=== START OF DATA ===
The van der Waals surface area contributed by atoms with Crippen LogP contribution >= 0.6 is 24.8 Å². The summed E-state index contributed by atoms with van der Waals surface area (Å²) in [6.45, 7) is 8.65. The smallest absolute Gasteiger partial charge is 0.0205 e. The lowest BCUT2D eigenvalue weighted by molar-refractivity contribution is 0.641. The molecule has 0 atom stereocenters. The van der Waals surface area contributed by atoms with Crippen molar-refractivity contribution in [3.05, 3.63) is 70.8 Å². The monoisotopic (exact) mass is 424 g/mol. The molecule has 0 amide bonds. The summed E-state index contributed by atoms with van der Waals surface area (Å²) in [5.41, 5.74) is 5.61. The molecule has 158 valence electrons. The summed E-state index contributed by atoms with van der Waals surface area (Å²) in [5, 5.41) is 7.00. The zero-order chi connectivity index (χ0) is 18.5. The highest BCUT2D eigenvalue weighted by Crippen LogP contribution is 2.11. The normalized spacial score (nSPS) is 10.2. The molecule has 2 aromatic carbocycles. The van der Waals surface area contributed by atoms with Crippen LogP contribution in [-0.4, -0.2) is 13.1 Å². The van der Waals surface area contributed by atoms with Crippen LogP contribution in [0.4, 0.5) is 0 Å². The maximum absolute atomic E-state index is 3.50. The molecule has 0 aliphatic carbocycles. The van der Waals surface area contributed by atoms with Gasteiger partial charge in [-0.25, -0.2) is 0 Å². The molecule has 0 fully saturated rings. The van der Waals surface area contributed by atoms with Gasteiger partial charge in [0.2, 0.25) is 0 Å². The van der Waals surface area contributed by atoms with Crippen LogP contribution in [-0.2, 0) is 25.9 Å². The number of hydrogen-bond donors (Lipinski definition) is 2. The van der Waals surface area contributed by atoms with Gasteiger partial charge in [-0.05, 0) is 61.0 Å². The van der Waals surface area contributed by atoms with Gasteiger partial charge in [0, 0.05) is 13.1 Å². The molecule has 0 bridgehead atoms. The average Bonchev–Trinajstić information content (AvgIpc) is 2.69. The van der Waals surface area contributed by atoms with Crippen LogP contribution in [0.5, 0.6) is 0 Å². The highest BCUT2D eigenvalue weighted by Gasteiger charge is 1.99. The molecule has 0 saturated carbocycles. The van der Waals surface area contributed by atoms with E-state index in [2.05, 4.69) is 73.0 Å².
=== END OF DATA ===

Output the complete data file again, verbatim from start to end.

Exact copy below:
The van der Waals surface area contributed by atoms with Crippen LogP contribution >= 0.6 is 24.8 Å². The summed E-state index contributed by atoms with van der Waals surface area (Å²) in [6.45, 7) is 8.65. The smallest absolute Gasteiger partial charge is 0.0205 e. The lowest BCUT2D eigenvalue weighted by molar-refractivity contribution is 0.641. The molecule has 0 atom stereocenters. The van der Waals surface area contributed by atoms with Crippen molar-refractivity contribution in [3.05, 3.63) is 70.8 Å². The monoisotopic (exact) mass is 424 g/mol. The molecule has 0 amide bonds. The summed E-state index contributed by atoms with van der Waals surface area (Å²) in [5.41, 5.74) is 5.61. The molecule has 158 valence electrons. The summed E-state index contributed by atoms with van der Waals surface area (Å²) in [5, 5.41) is 7.00. The zero-order chi connectivity index (χ0) is 18.5. The highest BCUT2D eigenvalue weighted by Crippen LogP contribution is 2.11. The normalized spacial score (nSPS) is 10.2. The molecule has 2 aromatic carbocycles. The van der Waals surface area contributed by atoms with Crippen LogP contribution in [-0.4, -0.2) is 13.1 Å². The van der Waals surface area contributed by atoms with Crippen LogP contribution in [0.4, 0.5) is 0 Å². The maximum absolute atomic E-state index is 3.50. The molecule has 0 aliphatic carbocycles. The van der Waals surface area contributed by atoms with Gasteiger partial charge in [-0.25, -0.2) is 0 Å². The molecule has 0 fully saturated rings. The van der Waals surface area contributed by atoms with Gasteiger partial charge in [0.2, 0.25) is 0 Å². The van der Waals surface area contributed by atoms with Crippen LogP contribution in [-0.2, 0) is 25.9 Å². The number of hydrogen-bond donors (Lipinski definition) is 2. The van der Waals surface area contributed by atoms with Gasteiger partial charge in [-0.05, 0) is 61.0 Å². The van der Waals surface area contributed by atoms with Gasteiger partial charge in [0, 0.05) is 13.1 Å². The molecule has 0 bridgehead atoms. The average Bonchev–Trinajstić information content (AvgIpc) is 2.69. The van der Waals surface area contributed by atoms with Crippen LogP contribution in [0.5, 0.6) is 0 Å². The highest BCUT2D eigenvalue weighted by Gasteiger charge is 1.99. The molecule has 0 saturated carbocycles. The van der Waals surface area contributed by atoms with E-state index in [2.05, 4.69) is 73.0 Å².